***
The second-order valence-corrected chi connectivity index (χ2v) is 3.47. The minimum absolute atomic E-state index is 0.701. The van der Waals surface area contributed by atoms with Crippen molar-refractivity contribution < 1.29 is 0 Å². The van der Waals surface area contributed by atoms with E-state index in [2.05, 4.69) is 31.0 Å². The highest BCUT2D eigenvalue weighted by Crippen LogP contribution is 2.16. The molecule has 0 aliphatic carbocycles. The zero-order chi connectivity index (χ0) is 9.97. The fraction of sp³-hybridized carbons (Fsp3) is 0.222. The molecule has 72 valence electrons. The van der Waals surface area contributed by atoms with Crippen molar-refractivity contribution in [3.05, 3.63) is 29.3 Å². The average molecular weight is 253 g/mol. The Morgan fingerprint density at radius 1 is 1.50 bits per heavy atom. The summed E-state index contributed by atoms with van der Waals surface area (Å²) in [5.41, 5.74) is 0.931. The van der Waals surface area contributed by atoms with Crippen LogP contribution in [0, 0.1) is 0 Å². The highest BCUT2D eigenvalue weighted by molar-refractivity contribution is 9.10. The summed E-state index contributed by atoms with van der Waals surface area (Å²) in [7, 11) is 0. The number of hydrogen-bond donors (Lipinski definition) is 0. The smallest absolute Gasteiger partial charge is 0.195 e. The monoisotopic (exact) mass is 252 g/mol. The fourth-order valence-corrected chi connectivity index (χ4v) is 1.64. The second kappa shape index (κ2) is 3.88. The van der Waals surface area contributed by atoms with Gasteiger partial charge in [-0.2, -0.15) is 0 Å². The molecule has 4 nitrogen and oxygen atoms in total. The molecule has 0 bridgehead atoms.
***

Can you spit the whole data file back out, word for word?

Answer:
The second-order valence-corrected chi connectivity index (χ2v) is 3.47. The minimum absolute atomic E-state index is 0.701. The van der Waals surface area contributed by atoms with Crippen molar-refractivity contribution < 1.29 is 0 Å². The van der Waals surface area contributed by atoms with E-state index in [2.05, 4.69) is 31.0 Å². The highest BCUT2D eigenvalue weighted by Crippen LogP contribution is 2.16. The molecule has 0 aliphatic carbocycles. The zero-order chi connectivity index (χ0) is 9.97. The fraction of sp³-hybridized carbons (Fsp3) is 0.222. The molecule has 72 valence electrons. The van der Waals surface area contributed by atoms with Crippen molar-refractivity contribution in [3.05, 3.63) is 29.3 Å². The average molecular weight is 253 g/mol. The Morgan fingerprint density at radius 1 is 1.50 bits per heavy atom. The summed E-state index contributed by atoms with van der Waals surface area (Å²) in [5.41, 5.74) is 0.931. The van der Waals surface area contributed by atoms with Crippen LogP contribution in [0, 0.1) is 0 Å². The highest BCUT2D eigenvalue weighted by molar-refractivity contribution is 9.10. The summed E-state index contributed by atoms with van der Waals surface area (Å²) in [7, 11) is 0. The number of hydrogen-bond donors (Lipinski definition) is 0. The smallest absolute Gasteiger partial charge is 0.195 e. The monoisotopic (exact) mass is 252 g/mol. The fourth-order valence-corrected chi connectivity index (χ4v) is 1.64. The second kappa shape index (κ2) is 3.88. The van der Waals surface area contributed by atoms with Gasteiger partial charge in [-0.2, -0.15) is 0 Å². The molecule has 4 nitrogen and oxygen atoms in total. The molecule has 0 bridgehead atoms.